There’s a lot of talk in business circles right now about authentic leadership. Despite its increasing popularity for over a decade, it’s easy to misunderstand what it’s all about. I’ve heard people in many different workplaces justifying unhelpful behaviours or inappropriate management styles by saying, “I’m just being me – I’m being authentic.”
The issue I have with this is that authentic leadership isn’t, and never has been, about being ‘stuck’ in our current ways of being and doing, unable or unwilling to step outside our own bubbles of experience to ask what others might be thinking or feeling. On the contrary, it’s about a journey towards being your best self. That’s your best self at work and home, because an authentic leader knows they can’t separate into two different people.
So what is this journey? Kevin Kruse, a leadership and employee engagement specialist, links authentic leadership to:
· Being self-aware and genuine.
· Being mission driven and focused on results.
· Leading with the heart and not with the mind. (Remember, great results have always been about connections with people.)
· Focusing on the long term.
It sounds great, doesn’t it? But how many managers do you know who do all that – or even some of it? I know it’s possible because I’ve met some authentic leaders in my time. They’re not perfect, but they definitely meet Kruse’s criteria and they’re definitely on a journey towards their best self. That’s the good news, that just trying to take the journey means you’re already succeeding as an authentic leader. And there’s no doubt that – for the people I’ve met – it’s having a positive impact on them, the people around them and the results they’re getting.
From an HR and L&D perspective, however, authentic leadership can pose something of a challenge. Just how do you grow the authentic leaders that your business tells you are needed when it’s a lifelong journey, highly personal to the individual and something that needs to evolve organically, making it difficult to plan or predict? Fortunately, there is an answer. In my experience, authentic leadership always starts from a common point of self-awareness. Self-awareness CAN be planned for and developed, and by doing that part well you’re equipping your people with the tools they need to get started on the longer, self-driven journey towards authentic leadership.
Of course, positioning is key. Becoming more self-aware can be quite uncomfortable. Employees need to know the why as well as the what, feel supported as well as challenged, and empowered to do something with their findings rather than just filing away the results under the mental label of “interesting but not a priority for action”.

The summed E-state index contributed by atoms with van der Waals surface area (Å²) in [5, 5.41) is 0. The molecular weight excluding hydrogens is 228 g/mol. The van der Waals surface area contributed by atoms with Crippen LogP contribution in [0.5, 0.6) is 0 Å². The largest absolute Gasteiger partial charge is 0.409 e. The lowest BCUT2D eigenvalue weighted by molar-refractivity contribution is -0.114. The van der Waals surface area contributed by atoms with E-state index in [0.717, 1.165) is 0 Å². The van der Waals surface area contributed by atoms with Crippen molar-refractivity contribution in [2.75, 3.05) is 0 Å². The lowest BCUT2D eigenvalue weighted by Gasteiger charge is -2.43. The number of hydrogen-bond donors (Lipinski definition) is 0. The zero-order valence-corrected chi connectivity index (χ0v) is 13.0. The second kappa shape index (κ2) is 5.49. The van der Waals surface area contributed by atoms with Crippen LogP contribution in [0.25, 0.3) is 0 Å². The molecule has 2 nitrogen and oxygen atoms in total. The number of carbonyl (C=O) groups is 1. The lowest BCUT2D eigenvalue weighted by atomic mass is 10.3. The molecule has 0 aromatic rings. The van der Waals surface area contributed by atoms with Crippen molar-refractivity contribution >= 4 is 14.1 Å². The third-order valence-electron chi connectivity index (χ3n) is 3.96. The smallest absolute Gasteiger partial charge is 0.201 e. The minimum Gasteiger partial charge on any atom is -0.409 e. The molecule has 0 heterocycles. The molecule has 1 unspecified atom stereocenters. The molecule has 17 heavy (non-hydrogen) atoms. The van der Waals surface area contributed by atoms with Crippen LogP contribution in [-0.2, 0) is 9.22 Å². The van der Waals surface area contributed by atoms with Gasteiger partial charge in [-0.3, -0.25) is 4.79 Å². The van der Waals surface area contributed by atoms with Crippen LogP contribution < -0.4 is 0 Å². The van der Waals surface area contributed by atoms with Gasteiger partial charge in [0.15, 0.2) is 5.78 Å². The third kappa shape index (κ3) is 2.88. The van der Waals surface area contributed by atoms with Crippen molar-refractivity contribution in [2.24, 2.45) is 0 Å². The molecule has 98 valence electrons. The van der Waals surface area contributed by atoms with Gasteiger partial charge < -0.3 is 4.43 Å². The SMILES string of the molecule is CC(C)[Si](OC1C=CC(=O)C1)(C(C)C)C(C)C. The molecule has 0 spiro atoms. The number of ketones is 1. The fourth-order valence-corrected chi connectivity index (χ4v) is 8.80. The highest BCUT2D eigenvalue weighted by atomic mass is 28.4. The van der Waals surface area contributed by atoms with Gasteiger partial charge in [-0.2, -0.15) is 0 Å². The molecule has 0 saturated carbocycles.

What kind of self-awareness activities can you consider introducing at work? At Keystone, we’ve found all of the following useful at various times and with different clients:
· Diagnostic and psychometric tools.
· 360° feedback.
· 1-2-1 coaching.
· Line manager involvement/progress and review conversations.
· Workshops centred on the theme of “understanding myself and interactions with others”.
· Workplace coaching and mentoring.
· Work-based projects with stakeholder/team feedback.
· Various personal development and reflective learning tools.
Give people this kind of input with the right positioning and contextualisation and, whether they’re a team leader, middle manager, shop floor worker or member of the board, you’ll be pleasantly surprised at the outcomes for your organisation.
Some businesses fear giving people this development because they anticipate a time of turbulence as employees start to have open and honest two-way dialogue, stop sweeping things under the carpet, take ownership of addressing issues and speak more truthfully. But part of becoming a more authentic leader is learning to have adult-to-adult interactions, understanding one’s own feelings and the impact of these on your behaviours with others and being able to hold effective conversations with others in all circumstances, so the solution is built in to the development process. In fact, it should lead to healthy debate, collaborative behaviours and peaceful conflict resolution. And let’s face it – wouldn’t we all like to see more of that at work?
Blog post by Esther Patrick MInstLM, MIfL, MAAMET, AMAICTP works for Keystone as a leadership, management and talent development consultant and business coach. Her book Management: The Essential Guide was published in summer 2013.